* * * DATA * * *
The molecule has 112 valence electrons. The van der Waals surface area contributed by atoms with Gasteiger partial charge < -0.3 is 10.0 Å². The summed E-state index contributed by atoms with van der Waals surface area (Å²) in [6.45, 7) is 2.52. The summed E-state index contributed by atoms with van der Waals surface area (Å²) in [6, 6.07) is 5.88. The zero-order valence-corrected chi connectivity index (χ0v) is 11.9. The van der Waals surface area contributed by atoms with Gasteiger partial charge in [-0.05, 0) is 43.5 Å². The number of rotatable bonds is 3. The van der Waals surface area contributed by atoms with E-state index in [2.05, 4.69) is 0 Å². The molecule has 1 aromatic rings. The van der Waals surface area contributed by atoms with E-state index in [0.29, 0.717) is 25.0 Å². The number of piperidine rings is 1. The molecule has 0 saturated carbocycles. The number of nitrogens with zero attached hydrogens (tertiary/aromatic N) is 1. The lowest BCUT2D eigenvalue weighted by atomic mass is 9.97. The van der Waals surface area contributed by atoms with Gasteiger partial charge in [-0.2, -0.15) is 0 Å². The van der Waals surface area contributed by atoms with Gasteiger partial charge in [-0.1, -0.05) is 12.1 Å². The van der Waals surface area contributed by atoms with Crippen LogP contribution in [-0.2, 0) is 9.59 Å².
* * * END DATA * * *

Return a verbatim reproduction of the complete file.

The molecule has 112 valence electrons. The van der Waals surface area contributed by atoms with Gasteiger partial charge < -0.3 is 10.0 Å². The summed E-state index contributed by atoms with van der Waals surface area (Å²) in [6.45, 7) is 2.52. The summed E-state index contributed by atoms with van der Waals surface area (Å²) in [6, 6.07) is 5.88. The zero-order valence-corrected chi connectivity index (χ0v) is 11.9. The van der Waals surface area contributed by atoms with Gasteiger partial charge in [-0.05, 0) is 43.5 Å². The number of rotatable bonds is 3. The van der Waals surface area contributed by atoms with E-state index in [2.05, 4.69) is 0 Å². The molecule has 1 aromatic rings. The van der Waals surface area contributed by atoms with E-state index in [0.29, 0.717) is 25.0 Å². The number of piperidine rings is 1. The molecule has 0 saturated carbocycles. The number of nitrogens with zero attached hydrogens (tertiary/aromatic N) is 1. The lowest BCUT2D eigenvalue weighted by atomic mass is 9.97. The van der Waals surface area contributed by atoms with Gasteiger partial charge in [-0.2, -0.15) is 0 Å². The van der Waals surface area contributed by atoms with Gasteiger partial charge in [-0.1, -0.05) is 12.1 Å². The van der Waals surface area contributed by atoms with Crippen LogP contribution in [-0.2, 0) is 9.59 Å².